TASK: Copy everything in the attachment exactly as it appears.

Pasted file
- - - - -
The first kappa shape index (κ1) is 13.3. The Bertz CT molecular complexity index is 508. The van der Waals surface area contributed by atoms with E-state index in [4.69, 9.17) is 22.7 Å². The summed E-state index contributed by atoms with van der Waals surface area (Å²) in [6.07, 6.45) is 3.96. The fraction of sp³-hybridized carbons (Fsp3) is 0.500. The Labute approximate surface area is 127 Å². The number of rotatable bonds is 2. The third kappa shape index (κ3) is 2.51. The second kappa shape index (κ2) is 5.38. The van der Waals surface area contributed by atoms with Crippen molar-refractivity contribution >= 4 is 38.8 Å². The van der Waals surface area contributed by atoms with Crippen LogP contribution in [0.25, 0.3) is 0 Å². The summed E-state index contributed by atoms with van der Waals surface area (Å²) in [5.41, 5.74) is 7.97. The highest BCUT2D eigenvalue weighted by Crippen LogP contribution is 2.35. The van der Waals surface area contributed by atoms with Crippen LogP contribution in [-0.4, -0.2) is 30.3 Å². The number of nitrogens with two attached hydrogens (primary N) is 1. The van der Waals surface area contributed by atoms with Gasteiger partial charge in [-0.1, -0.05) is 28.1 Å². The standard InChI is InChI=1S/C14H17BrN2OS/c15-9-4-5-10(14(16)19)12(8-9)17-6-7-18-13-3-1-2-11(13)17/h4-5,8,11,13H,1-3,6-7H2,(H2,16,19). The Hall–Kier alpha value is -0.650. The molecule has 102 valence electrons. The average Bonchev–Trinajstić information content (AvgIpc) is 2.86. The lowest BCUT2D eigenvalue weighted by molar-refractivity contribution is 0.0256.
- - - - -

The first kappa shape index (κ1) is 13.3. The Bertz CT molecular complexity index is 508. The van der Waals surface area contributed by atoms with E-state index in [4.69, 9.17) is 22.7 Å². The summed E-state index contributed by atoms with van der Waals surface area (Å²) in [6.07, 6.45) is 3.96. The fraction of sp³-hybridized carbons (Fsp3) is 0.500. The Labute approximate surface area is 127 Å². The number of rotatable bonds is 2. The third kappa shape index (κ3) is 2.51. The second kappa shape index (κ2) is 5.38. The van der Waals surface area contributed by atoms with Crippen molar-refractivity contribution >= 4 is 38.8 Å². The van der Waals surface area contributed by atoms with Crippen LogP contribution in [0.25, 0.3) is 0 Å². The summed E-state index contributed by atoms with van der Waals surface area (Å²) in [5.41, 5.74) is 7.97. The highest BCUT2D eigenvalue weighted by Crippen LogP contribution is 2.35. The van der Waals surface area contributed by atoms with Crippen LogP contribution in [-0.4, -0.2) is 30.3 Å². The number of nitrogens with two attached hydrogens (primary N) is 1. The van der Waals surface area contributed by atoms with Gasteiger partial charge in [-0.1, -0.05) is 28.1 Å². The standard InChI is InChI=1S/C14H17BrN2OS/c15-9-4-5-10(14(16)19)12(8-9)17-6-7-18-13-3-1-2-11(13)17/h4-5,8,11,13H,1-3,6-7H2,(H2,16,19). The Hall–Kier alpha value is -0.650. The molecule has 102 valence electrons. The average Bonchev–Trinajstić information content (AvgIpc) is 2.86. The lowest BCUT2D eigenvalue weighted by molar-refractivity contribution is 0.0256.